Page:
Dice rolls in Pathfinder 2e are rarely the binary pass/fail that Dungeons & Dragons players are used to. There are four possible results for nearly every roll: success, where you meet or exceed a target number with your roll. Failure, where you fall under the target number. Critical success, where you exceed the target number by 10 or more. And critical failure, where you fall below the target number by 10 or more. Let’s put this the short way: you don’t want to critically fail a saving throw.
Let’s put it the medium way: for most rolls, such as saving throws, these states basically amount to how much damage is taken or dealt, from double damage all the way to no damage. However, many abilities and spells have effects even when the target succeeds, but doesn’t critically succeed, their saving throw; a character who is subject to a spell (or a nasty bite) may still find themselves slowed down, even if they shrugged off the outright paralysis.
Binary pass/fail systems can be… demoralizing, especially to new players excited to take on the roles of powerful wizards and witches. “I cast Entity From Beyond Space Enters Your Mind And Tears It Apart,” someone might say. “Nothing happens,” replies the GM. Not so in Pathfinder. Prepare to get your mind torn up.
Though Pathfinder 2e is a younger game than Dungeons & Dragons Fifth Edition, it is catching up quickly in terms of new content. Four new classes have already been added to the game since its launch, and four more at least are on their way this year. The lore books and players’ guides are filled with new ancestries to play with, from Leshy (awakened plant-folk) to Shoonies (dog-faced humanoids) to the usual suspects – your goblins, your kobolds, your orcs, your dwarves.
Still Familiar Enough
Pathfinder 2e may be a step more complex than D&D, with lists of possible actions to memorize and a sometimes painfully slow character creation, but it is also familiar. Yes, you use the full suite of roleplaying dice. Yes, you can still be an elf wizard or a dwarf cleric, and you’re still exploring ancient ruins and nefarious dungeons. You still roll initiative to determine turn order in encounters (oh, I didn’t even talk about how flexible initiative in Pathfinder 2e!), and then you move up and chop the goblin in half with an attack roll.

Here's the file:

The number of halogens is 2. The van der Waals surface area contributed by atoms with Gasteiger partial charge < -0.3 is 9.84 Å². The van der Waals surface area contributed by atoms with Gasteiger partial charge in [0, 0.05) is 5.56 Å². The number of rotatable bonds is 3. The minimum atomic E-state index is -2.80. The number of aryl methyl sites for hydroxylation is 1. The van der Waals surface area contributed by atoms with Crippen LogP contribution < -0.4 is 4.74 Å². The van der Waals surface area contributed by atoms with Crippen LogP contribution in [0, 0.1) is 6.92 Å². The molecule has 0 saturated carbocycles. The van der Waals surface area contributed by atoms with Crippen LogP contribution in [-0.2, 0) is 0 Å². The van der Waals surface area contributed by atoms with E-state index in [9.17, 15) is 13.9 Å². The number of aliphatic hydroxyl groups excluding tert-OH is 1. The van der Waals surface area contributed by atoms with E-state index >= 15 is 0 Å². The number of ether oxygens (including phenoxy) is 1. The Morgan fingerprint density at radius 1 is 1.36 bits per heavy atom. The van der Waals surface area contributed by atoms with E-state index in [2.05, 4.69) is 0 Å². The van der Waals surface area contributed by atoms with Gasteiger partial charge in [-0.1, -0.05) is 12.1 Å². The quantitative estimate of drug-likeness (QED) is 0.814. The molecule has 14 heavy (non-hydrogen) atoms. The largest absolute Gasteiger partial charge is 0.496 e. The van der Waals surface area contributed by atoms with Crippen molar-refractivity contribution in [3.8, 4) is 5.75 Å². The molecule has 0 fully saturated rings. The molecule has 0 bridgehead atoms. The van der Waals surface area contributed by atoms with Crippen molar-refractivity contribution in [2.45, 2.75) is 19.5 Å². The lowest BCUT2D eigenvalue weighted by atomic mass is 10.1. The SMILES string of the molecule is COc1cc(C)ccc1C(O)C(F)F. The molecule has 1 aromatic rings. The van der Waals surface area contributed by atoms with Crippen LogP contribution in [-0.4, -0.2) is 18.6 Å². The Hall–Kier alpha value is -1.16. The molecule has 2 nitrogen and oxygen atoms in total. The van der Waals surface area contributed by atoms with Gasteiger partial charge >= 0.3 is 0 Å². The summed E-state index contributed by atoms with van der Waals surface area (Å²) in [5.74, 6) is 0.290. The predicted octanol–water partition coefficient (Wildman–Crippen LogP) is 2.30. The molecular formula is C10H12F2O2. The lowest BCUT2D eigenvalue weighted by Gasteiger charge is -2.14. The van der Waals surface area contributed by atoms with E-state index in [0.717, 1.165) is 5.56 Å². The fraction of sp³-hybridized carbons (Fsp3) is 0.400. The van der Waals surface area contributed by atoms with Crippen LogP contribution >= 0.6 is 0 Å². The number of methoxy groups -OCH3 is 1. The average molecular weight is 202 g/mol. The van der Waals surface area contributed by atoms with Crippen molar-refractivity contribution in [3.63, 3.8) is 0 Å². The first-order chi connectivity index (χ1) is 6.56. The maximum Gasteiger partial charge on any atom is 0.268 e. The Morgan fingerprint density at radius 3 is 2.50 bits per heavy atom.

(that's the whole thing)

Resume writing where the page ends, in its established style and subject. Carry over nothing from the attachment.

This is still your typical combat-focused fantasy roleplaying game. Just with enough tweaks to give players a taste of what else is out there, and enough customizability that they never feel like they’re playing the same character as anyone else.
READ NEXT: New Pathfinder Class Lets You Throw A Weapon And Shoot It To Make It Return
- TheGamer Originals
- Dungeons & Dragons
- Dungeons and Dragons
Patrick Sklar is the Managing Editor at TheGamer.
He’s written previously for Screen Rant, Comic Book Resources, and The Escapist, among others, and has edited a handful of sci-fi literary journals. He is a graduate of John Abbott College’s Liberal Arts program.
Patrick is a reader, writer, editor, and game-player based in Montreal, Canada. He’s been an egg flipper, casino banker, bookseller, honest-to-god telephone sanitizer, and now works as an editor for Valnet, Inc. His passion for language inevitably led him to a career of telling people when they’re doing it wrong.
His favourite games include Netrunner (a two-player, asymmetrical, cyberpunk, heist competitive card game wherein one player plays the hacker, or Runner, and the other is a Corporation trying to keep its servers secure), World Of Goo, Mass Effect 2, Metroid Prime, and Donkey Kong Country 2.
Source: Read Full Article